Driving chassis he fabricated , Garlits won 144 major open events and 17 national championships in the sport's three major hot rod associations.
   By any measure, Garlits belongs at the top of NHRA's Top 50 Drivers list. Scores of wins? Check. Numerous championships? Check. Technological breakthroughs? Check. Popularity? Check. Innovations? Check. Contributions to the growth of NHRA? Mention drag racing to the man on the street and if he knows only one name, it surely is "Big Daddy" Don Garlits.
   He came from Florida -- the wrong side of the drag racing tracks in the 1950s -- and he wasn't rich, nor did he have a college education. But his desire, intelligence, confidence, strong work ethic, and will to succeed propelled him to the top of the sport as quickly as he blew off the sport's early hotshots from Southern California.
   NHRA announcer Bernie Partridge tagged Garlits with the "Big Daddy" nickname at the 1962 U.S. Nationals when he advanced to his first of 43 career NHRA national event final rounds.
   In 1964, Garlits won his first of 35 NHRA national event titles. That same year, Garlits became the first to record an official backed-up 200-mph speed. The next month, he drove Swamp Rat VI to his first of eight U.S. Nationals titles.
   When a transmission explosion cut his car in half and took a portion of his right foot with it, it was the last straw for Garlits, who had been sitting behind fire-spewing engines for more than 10 years.
   Garlits was faced with quitting or making the novel rear-engine dragster design competitive. He chose the latter, resulting in his second major accomplishment.
   Exactly one year later at the race where he was hobbled, Garlits took his rear-engine Swamp Rat XIV to the finals. Several weeks later, "Big Daddy" became the first to win an NHRA national event with a rear-engine dragster setting the Top Fuel class on a new course by winning the Winternationals.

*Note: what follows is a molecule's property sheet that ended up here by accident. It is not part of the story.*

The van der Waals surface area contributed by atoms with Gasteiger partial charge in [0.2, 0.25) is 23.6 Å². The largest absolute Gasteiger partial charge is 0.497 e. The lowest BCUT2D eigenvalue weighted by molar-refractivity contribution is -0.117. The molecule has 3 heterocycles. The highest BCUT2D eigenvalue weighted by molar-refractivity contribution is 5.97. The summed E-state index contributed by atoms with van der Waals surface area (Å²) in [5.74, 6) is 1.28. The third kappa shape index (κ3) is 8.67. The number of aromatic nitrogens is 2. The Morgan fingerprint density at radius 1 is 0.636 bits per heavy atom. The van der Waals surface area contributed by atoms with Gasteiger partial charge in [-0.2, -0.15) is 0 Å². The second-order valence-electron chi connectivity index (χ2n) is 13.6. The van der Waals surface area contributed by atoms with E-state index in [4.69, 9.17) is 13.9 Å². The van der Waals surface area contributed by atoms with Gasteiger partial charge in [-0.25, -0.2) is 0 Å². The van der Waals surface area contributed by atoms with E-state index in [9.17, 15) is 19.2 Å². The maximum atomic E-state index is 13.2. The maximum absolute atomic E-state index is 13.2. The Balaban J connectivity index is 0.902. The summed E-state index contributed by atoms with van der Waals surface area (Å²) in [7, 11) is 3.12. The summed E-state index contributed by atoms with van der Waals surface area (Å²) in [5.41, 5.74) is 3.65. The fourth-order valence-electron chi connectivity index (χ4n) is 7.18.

Within two years, the front-engine dragster was extinct.
   By the end of the 1970's, Garlits had won 16 of 20 NHRA national event final rounds, including two more U.S. Nationals, all four of his IHRA (International Hot Rod Association) championships (26 national event wins), and six of his 10 AHRA (American Hot Rod Association) titles.
   He further contributed to the sport opening the Don Garlits Museum of Drag Racing in Ocala, Fla., in 1984.
   By summer 1984 and with the approach of the U.S. Nationals, Garlits had been mostly absent from the NHRA tour for four years. Nevertheless, Garlits arrived unannounced in Indianapolis and repeated his come-from-behind U.S. Nationals win of 1967. He followed with another win at the World Finals in Pomona, and Garlits was stoked for a return to full-time NHRA competition.
   In 1986, Garlits became a three-time NHRA national champion. Call him what you will -- "Big Daddy," "Swamp Rat," "the Old Man" -- but with his status as the top driver in NHRA's first 50 years, call Don Garlits "the Best."
   The top-50 NHRA drivers were selected by a panel of 37 drag racing journalists and historians of the sport.
   Special thanks to Anthony Vestal of the NHRA with the Top 50 picks.